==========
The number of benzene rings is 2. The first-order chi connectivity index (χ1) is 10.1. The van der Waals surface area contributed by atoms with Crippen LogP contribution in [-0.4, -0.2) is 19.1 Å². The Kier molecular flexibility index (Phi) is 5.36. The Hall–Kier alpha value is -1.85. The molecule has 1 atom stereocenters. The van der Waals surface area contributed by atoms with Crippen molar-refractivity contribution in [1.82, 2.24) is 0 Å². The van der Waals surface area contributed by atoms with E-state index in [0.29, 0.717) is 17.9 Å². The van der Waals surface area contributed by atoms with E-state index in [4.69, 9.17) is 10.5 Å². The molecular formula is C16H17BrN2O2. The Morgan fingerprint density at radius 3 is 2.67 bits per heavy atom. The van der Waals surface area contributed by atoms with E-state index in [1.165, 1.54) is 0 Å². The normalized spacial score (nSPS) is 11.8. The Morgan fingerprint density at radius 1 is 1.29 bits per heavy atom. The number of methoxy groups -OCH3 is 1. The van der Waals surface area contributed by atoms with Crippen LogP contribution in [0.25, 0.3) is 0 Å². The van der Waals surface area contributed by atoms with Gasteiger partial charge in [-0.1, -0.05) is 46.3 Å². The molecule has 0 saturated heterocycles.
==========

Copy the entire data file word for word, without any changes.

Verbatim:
The number of benzene rings is 2. The first-order chi connectivity index (χ1) is 10.1. The van der Waals surface area contributed by atoms with Crippen LogP contribution in [-0.4, -0.2) is 19.1 Å². The Kier molecular flexibility index (Phi) is 5.36. The Hall–Kier alpha value is -1.85. The molecule has 1 atom stereocenters. The van der Waals surface area contributed by atoms with Crippen molar-refractivity contribution in [1.82, 2.24) is 0 Å². The van der Waals surface area contributed by atoms with E-state index in [0.29, 0.717) is 17.9 Å². The van der Waals surface area contributed by atoms with E-state index in [4.69, 9.17) is 10.5 Å². The molecular formula is C16H17BrN2O2. The Morgan fingerprint density at radius 3 is 2.67 bits per heavy atom. The van der Waals surface area contributed by atoms with E-state index in [1.165, 1.54) is 0 Å². The normalized spacial score (nSPS) is 11.8. The Morgan fingerprint density at radius 1 is 1.29 bits per heavy atom. The number of methoxy groups -OCH3 is 1. The van der Waals surface area contributed by atoms with Crippen LogP contribution in [0.25, 0.3) is 0 Å². The van der Waals surface area contributed by atoms with Gasteiger partial charge in [-0.1, -0.05) is 46.3 Å². The molecule has 0 saturated heterocycles.